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Cop 26, The Climate Crisis, and Western delusion: How the Global North is failing the Global South

Grace Graham-Taylor

On Friday November 6th 2021, the main walkway of Kelvingrove Park in Glasgow was crammed with a thronging mass of 100,000 local and international climate activists. In tandem with hundreds of other marches happening across the globe, the protestors demonstrated that the people of the world were watching the leaders gathered for COP26. The message was clear – those present needed to do more than just talk. In a speech given at a rally on Glasgow Green that day, Ugandan activist Vanessa Nakate captured the mood of popular distrust. “Leaders rarely have the courage to lead,” she said. “It takes citizens, people like you and me, to rise up and demand action. And when we do that in great enough numbers, our leaders will move.”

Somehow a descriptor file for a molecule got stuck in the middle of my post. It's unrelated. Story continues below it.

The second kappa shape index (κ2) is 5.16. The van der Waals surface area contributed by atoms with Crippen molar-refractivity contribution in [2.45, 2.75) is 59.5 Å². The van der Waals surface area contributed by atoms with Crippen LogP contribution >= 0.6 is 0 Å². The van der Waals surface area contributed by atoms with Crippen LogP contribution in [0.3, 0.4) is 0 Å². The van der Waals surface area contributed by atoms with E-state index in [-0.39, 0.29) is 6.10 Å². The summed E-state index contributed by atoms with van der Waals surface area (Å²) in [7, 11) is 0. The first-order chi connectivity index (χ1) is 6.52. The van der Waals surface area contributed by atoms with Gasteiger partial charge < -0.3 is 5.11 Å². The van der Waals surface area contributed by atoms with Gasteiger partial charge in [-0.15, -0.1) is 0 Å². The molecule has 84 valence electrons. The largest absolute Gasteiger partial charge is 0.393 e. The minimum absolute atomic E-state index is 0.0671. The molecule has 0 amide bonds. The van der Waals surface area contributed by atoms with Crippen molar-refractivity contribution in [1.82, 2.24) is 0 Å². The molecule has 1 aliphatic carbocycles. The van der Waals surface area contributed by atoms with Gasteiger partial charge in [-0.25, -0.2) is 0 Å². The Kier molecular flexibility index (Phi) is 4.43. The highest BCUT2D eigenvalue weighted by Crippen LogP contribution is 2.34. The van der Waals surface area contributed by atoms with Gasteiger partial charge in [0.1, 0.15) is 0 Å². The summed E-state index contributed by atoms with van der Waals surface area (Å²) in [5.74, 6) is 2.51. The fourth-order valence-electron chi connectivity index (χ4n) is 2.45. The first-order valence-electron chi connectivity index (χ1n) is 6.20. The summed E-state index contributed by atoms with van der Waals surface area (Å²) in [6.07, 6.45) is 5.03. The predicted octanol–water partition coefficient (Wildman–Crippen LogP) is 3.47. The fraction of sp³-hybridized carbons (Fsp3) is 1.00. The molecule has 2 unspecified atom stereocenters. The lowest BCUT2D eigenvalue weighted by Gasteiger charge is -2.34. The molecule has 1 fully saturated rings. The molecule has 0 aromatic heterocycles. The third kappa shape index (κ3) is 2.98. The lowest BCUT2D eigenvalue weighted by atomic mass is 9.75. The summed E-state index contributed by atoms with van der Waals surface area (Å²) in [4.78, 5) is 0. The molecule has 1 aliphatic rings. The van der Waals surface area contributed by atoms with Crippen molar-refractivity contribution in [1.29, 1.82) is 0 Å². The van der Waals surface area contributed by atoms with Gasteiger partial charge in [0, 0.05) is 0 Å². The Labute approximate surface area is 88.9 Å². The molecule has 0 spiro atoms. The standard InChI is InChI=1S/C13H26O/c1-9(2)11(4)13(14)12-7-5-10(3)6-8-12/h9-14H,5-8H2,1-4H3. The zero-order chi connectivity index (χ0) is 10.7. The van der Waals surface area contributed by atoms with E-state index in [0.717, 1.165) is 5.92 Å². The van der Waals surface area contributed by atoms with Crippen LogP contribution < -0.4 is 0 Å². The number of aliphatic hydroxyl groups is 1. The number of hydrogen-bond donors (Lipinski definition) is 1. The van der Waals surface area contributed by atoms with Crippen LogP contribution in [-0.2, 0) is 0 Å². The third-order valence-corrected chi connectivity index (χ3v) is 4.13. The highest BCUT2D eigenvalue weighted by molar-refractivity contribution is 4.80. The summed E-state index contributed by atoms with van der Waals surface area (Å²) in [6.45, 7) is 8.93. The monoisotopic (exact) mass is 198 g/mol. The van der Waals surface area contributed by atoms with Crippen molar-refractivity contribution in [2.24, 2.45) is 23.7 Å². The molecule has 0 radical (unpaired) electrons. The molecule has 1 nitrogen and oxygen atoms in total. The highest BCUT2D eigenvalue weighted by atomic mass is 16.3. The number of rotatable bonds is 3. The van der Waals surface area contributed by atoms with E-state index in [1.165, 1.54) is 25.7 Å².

Now that the fanfare of Cop26 has abated and its achievements can be appraised, it’s clear that the protestors’ fears have been confirmed. Far from the radical commitments needed to limit the imminent rise in global temperatures to 1.5C, the Glasgow talks resulted in yet another round of tepid agreements, culminating in a plan to reconvene again in 2022 (but in Egypt this time). John Kerry, the US’s Special Climate Envoy, described the Glasgow Climate pact as a ‘starting pistol’. Like many of his cohorts, he fails to acknowledge that the race is practically over. Unlike in previous decades, the devastating effects of climate change are not in some distant, perhaps mythical future – they’re already here.